The end of any calendar year is a good time to review your DOT drug and alcohol testing program. Now that 2021 has ended, you might want to take some time to examine the following six points on your program management.
1. Random Drug & Alcohol Tests. By December 31st, your completed random tests must equal at least 50 percent of your average number of drivers for drugs and 10 percent of your average number of drivers for alcohol. If you have had canceled and/or missed tests from earlier in the year that leaves you short, you must select a higher rate in your remaining draw to compensate. The end of 2021 is also a time to look at the upcoming year. If the FMCSA were to change its testing rates for 2022, it would probably announce it in December. In the event testing rates change, the information will trigger a series of actions for the carrier, including confirming its consortium/third-party administrator is aware of the change, if applicable, notifying those who handle the motor carrier’s expenses (program costs change), and updating the company’s DOT alcohol and drug policy and education materials.
2. Testing Cycles. If you had difficulty in completing your random tests during 2021, it may be time to look at your testing cycles. When deciding on how often to run your random pull, you need to take into consideration the time frame in which you must perform the tests. There is no right or wrong answer. You need to examine what fits best within your operation – especially if your testing periods in 2021 didn’t work out as you had hoped. A shorter testing cycle (monthly) provides for less time to notify drivers but offers fewer drivers to test. A longer testing cycle (quarterly) may give you more time, but you have more names to send within that time period. Testing more often allows you to work in seasonal spikes or drops to be more accurate in your average number of drivers. If you have seasonal workers, you may want to schedule the draw to include the temporary workers and allow enough time to perform the tests.
3. Service Agents. The regulations state that motor carriers are held responsible for the actions of their service agents (collection sites, medical review officers, C/TPAs) as they carry out DOT testing requirements. All agreements with the service agents must require compliance with the regulations. During an audit, motor carriers cannot use the defense that it was a service agent who violated the safety regulations and not them (see 40.15c). With that said, if a specific service agent consistently made mistakes throughout 2021, you may need to find an alternate provider for the new year. Whether you stay with your current collection site or MRO, or seek out other providers, you are within your regulatory right to ask to see their training records.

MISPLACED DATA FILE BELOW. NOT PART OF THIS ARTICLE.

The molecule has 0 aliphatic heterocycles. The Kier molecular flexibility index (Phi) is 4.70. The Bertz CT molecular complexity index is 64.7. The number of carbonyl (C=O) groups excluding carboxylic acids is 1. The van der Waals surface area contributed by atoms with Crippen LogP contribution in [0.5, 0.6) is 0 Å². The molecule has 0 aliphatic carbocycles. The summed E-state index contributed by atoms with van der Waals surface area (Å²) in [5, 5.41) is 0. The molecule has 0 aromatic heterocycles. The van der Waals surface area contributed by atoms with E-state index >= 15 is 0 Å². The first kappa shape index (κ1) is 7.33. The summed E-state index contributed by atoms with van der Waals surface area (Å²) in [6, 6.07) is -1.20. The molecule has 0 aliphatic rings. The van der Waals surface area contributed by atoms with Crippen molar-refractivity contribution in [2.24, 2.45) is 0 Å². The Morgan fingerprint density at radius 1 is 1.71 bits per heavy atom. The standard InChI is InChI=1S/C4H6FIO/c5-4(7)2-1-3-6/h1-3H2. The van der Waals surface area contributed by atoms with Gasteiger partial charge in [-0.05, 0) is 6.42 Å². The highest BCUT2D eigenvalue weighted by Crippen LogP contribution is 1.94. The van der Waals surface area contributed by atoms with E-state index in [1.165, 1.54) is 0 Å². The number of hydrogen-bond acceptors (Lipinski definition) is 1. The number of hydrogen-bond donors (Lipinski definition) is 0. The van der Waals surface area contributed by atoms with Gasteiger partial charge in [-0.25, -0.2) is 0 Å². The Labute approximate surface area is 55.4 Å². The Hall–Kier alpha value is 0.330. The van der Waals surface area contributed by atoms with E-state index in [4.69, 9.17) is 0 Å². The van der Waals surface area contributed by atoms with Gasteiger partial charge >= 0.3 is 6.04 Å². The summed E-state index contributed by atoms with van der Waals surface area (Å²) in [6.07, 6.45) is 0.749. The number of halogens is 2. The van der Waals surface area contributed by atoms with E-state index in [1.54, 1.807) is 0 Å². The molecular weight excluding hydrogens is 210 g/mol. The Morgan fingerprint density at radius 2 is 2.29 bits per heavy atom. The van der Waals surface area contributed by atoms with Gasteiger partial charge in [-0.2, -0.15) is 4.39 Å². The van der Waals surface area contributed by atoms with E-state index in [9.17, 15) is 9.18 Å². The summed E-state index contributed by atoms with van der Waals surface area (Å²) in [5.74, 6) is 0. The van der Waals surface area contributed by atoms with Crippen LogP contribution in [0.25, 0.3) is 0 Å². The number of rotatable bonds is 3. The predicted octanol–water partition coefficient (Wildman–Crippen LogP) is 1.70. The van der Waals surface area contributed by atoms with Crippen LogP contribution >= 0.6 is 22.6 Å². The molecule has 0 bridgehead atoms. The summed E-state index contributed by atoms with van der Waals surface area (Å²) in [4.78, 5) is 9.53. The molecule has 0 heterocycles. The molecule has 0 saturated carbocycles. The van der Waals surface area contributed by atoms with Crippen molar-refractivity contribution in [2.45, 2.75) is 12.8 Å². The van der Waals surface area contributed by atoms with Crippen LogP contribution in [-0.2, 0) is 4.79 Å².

4. Policy Review. It is a wise practice to periodically review your company’s drug and alcohol policy for internal and regulatory changes. Drivers should be notified if any company specifics changed, such as the point of contact for the drivers, any company consequences for engaging in prohibited behavior (termination vs. second chances), and optional provisions (such as a retest for negative dilute).
5. Internal Processes. Those at the motor carrier who are responsible for managing your DOT testing program should routinely look at internal processes. These audits may reveal areas to improve on. In many cases, the solution to a problem may be as simple as creating calendar tasks or a checklist to remind personnel to perform certain actions such as annual Clearinghouse queries, pre-employment drug tests, pre-employment Clearinghouse queries, issuance of the company policy and educational materials, sending out drug and alcohol checks to former employers, and keeping an accurate driver roster for random selections.
6. Assigned Roles. When a motor carrier assigns roles (designated employer representative, trained supervisor for reasonable suspicion testing, and program manager), it is vital that each knows the safety regulations and has the skills to perform for the role. If the role is not a fit, this new year may be an opportunity to review and reassign who is doing what within your DOT testing program. To learn more about how NTA can help you prepare for your 2022 DOT Drug & Alcohol Testing Program, contact us at (800) 805-0040 ext. 102 or visit our website (www.ntassoc.com) today.
On a final note this month, we are delighted to announce that the NTA’s Drug & Alcohol Testing Program is merging with Nationwide Testing Association of Mooresville, NC. This partnership brings together two organizations with over 70 years of combined experience supporting transportation and logistics companies across the country. If you are a NorthAmerican Transportation Association (NTA) member, beginning January 1, 2022, Nationwide Testing Association will be managing your drug and alcohol testing program.
Nationwide Testing Association offers an experienced and well-trained staff with a wide array of services including an enhanced on-site testing program, a broader selection of laboratories and collection locations, and a broader offering of online services, which include online collection site locations, online management reports, and online random pool management. Each and every existing client MUST register online to continue their program.
We at NTA encourage all our drug and alcohol testing members to get set up as soon as possible. You can follow this link: https://www.idrugscreen.com/Articles.asp?ID=275. We are here to help you with the process to ensure a smooth and timely transition. If you have any questions, feel free to call (800) 452-0030 ext. 2. We at NTA would like to wish each and every one of you a very Happy New Year!